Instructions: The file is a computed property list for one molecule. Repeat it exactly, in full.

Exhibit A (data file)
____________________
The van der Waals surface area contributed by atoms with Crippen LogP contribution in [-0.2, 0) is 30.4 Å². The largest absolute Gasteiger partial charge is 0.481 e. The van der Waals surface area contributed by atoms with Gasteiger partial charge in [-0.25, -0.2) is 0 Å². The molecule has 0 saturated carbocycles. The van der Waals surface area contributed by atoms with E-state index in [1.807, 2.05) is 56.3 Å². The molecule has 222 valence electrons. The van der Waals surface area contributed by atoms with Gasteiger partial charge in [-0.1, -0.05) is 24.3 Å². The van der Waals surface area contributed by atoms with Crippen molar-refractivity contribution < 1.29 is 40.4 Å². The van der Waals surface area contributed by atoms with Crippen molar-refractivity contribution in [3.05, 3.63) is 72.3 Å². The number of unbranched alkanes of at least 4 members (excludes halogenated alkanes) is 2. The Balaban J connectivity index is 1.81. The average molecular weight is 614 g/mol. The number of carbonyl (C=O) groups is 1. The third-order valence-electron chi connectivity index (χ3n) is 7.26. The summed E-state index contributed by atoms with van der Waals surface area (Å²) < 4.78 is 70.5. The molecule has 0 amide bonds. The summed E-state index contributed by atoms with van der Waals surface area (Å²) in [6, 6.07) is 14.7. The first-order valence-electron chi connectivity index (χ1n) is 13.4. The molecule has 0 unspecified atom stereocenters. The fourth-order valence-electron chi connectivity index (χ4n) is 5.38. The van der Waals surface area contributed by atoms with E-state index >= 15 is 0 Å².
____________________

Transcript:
The van der Waals surface area contributed by atoms with Crippen LogP contribution in [-0.2, 0) is 30.4 Å². The largest absolute Gasteiger partial charge is 0.481 e. The van der Waals surface area contributed by atoms with Gasteiger partial charge in [-0.25, -0.2) is 0 Å². The molecule has 0 saturated carbocycles. The van der Waals surface area contributed by atoms with E-state index in [1.807, 2.05) is 56.3 Å². The molecule has 222 valence electrons. The van der Waals surface area contributed by atoms with Gasteiger partial charge in [-0.1, -0.05) is 24.3 Å². The van der Waals surface area contributed by atoms with Crippen molar-refractivity contribution < 1.29 is 40.4 Å². The van der Waals surface area contributed by atoms with Crippen molar-refractivity contribution in [3.05, 3.63) is 72.3 Å². The number of unbranched alkanes of at least 4 members (excludes halogenated alkanes) is 2. The Balaban J connectivity index is 1.81. The average molecular weight is 614 g/mol. The number of carbonyl (C=O) groups is 1. The third-order valence-electron chi connectivity index (χ3n) is 7.26. The summed E-state index contributed by atoms with van der Waals surface area (Å²) < 4.78 is 70.5. The molecule has 0 amide bonds. The summed E-state index contributed by atoms with van der Waals surface area (Å²) in [6, 6.07) is 14.7. The first-order valence-electron chi connectivity index (χ1n) is 13.4. The molecule has 0 unspecified atom stereocenters. The fourth-order valence-electron chi connectivity index (χ4n) is 5.38. The van der Waals surface area contributed by atoms with E-state index >= 15 is 0 Å².